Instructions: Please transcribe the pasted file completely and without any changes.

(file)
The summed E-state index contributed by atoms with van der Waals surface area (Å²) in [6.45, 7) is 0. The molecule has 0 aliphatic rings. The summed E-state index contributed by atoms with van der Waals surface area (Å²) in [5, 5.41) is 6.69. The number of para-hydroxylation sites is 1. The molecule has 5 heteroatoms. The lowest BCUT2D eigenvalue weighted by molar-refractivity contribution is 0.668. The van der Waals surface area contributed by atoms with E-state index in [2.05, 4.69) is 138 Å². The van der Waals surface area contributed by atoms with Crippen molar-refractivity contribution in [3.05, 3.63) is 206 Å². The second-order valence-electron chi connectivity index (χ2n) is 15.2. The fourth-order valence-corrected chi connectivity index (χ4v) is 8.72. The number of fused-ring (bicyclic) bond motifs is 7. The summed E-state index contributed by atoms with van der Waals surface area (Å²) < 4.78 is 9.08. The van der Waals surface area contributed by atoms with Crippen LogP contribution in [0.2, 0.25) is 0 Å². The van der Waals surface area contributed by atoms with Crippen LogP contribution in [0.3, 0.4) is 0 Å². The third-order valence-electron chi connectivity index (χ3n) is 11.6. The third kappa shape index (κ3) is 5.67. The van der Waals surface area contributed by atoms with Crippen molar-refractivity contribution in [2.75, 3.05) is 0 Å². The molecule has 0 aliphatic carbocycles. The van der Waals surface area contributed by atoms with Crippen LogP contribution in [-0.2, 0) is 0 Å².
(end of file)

The summed E-state index contributed by atoms with van der Waals surface area (Å²) in [6.45, 7) is 0. The molecule has 0 aliphatic rings. The summed E-state index contributed by atoms with van der Waals surface area (Å²) in [5, 5.41) is 6.69. The number of para-hydroxylation sites is 1. The molecule has 5 heteroatoms. The lowest BCUT2D eigenvalue weighted by molar-refractivity contribution is 0.668. The van der Waals surface area contributed by atoms with E-state index in [2.05, 4.69) is 138 Å². The van der Waals surface area contributed by atoms with Crippen molar-refractivity contribution in [3.05, 3.63) is 206 Å². The second-order valence-electron chi connectivity index (χ2n) is 15.2. The fourth-order valence-corrected chi connectivity index (χ4v) is 8.72. The number of fused-ring (bicyclic) bond motifs is 7. The summed E-state index contributed by atoms with van der Waals surface area (Å²) < 4.78 is 9.08. The van der Waals surface area contributed by atoms with Crippen LogP contribution in [0.2, 0.25) is 0 Å². The van der Waals surface area contributed by atoms with Crippen LogP contribution in [0.3, 0.4) is 0 Å². The third-order valence-electron chi connectivity index (χ3n) is 11.6. The third kappa shape index (κ3) is 5.67. The van der Waals surface area contributed by atoms with Crippen molar-refractivity contribution in [2.75, 3.05) is 0 Å². The molecule has 0 aliphatic carbocycles. The van der Waals surface area contributed by atoms with Crippen LogP contribution in [-0.2, 0) is 0 Å².